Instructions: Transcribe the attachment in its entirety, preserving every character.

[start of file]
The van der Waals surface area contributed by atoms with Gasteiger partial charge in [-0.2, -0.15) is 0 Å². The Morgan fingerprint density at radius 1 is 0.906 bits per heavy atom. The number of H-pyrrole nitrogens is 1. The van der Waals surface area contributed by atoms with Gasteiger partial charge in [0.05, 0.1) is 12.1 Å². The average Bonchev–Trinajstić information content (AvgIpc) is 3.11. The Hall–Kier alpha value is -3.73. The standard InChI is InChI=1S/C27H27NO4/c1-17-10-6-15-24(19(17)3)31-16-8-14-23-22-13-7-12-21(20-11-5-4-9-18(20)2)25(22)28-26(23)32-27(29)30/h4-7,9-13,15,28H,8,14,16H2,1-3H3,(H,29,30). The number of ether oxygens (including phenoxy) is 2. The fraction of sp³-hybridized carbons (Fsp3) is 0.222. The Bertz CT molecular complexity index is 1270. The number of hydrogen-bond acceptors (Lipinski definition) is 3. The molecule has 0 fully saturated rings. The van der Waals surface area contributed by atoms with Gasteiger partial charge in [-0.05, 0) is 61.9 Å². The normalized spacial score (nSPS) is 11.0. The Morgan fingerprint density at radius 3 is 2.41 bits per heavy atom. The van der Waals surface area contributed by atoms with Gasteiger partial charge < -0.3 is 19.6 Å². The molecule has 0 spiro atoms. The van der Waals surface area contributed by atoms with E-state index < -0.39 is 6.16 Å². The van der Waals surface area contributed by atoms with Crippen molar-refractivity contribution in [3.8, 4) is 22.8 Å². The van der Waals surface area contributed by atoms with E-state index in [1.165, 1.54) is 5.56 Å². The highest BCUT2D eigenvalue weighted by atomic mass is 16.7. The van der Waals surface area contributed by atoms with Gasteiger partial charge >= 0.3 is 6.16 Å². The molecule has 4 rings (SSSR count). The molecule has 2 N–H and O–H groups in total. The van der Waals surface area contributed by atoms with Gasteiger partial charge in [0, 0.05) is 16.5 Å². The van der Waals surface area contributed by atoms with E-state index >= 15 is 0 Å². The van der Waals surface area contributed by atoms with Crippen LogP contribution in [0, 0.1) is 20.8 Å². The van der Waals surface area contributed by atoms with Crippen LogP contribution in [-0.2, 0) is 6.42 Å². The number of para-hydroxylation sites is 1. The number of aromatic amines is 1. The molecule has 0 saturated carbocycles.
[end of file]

The van der Waals surface area contributed by atoms with Gasteiger partial charge in [-0.2, -0.15) is 0 Å². The Morgan fingerprint density at radius 1 is 0.906 bits per heavy atom. The number of H-pyrrole nitrogens is 1. The van der Waals surface area contributed by atoms with Gasteiger partial charge in [0.05, 0.1) is 12.1 Å². The average Bonchev–Trinajstić information content (AvgIpc) is 3.11. The Hall–Kier alpha value is -3.73. The standard InChI is InChI=1S/C27H27NO4/c1-17-10-6-15-24(19(17)3)31-16-8-14-23-22-13-7-12-21(20-11-5-4-9-18(20)2)25(22)28-26(23)32-27(29)30/h4-7,9-13,15,28H,8,14,16H2,1-3H3,(H,29,30). The number of ether oxygens (including phenoxy) is 2. The fraction of sp³-hybridized carbons (Fsp3) is 0.222. The Bertz CT molecular complexity index is 1270. The number of hydrogen-bond acceptors (Lipinski definition) is 3. The molecule has 0 fully saturated rings. The van der Waals surface area contributed by atoms with Gasteiger partial charge in [-0.05, 0) is 61.9 Å². The normalized spacial score (nSPS) is 11.0. The Morgan fingerprint density at radius 3 is 2.41 bits per heavy atom. The van der Waals surface area contributed by atoms with Gasteiger partial charge < -0.3 is 19.6 Å². The molecule has 0 spiro atoms. The van der Waals surface area contributed by atoms with E-state index < -0.39 is 6.16 Å². The van der Waals surface area contributed by atoms with Crippen molar-refractivity contribution in [3.8, 4) is 22.8 Å². The van der Waals surface area contributed by atoms with E-state index in [1.165, 1.54) is 5.56 Å². The highest BCUT2D eigenvalue weighted by atomic mass is 16.7. The van der Waals surface area contributed by atoms with Gasteiger partial charge >= 0.3 is 6.16 Å². The molecule has 4 rings (SSSR count). The molecule has 2 N–H and O–H groups in total. The van der Waals surface area contributed by atoms with Gasteiger partial charge in [0, 0.05) is 16.5 Å². The van der Waals surface area contributed by atoms with E-state index >= 15 is 0 Å². The van der Waals surface area contributed by atoms with Crippen LogP contribution in [0, 0.1) is 20.8 Å². The van der Waals surface area contributed by atoms with Crippen LogP contribution in [-0.2, 0) is 6.42 Å². The number of para-hydroxylation sites is 1. The number of aromatic amines is 1. The molecule has 0 saturated carbocycles.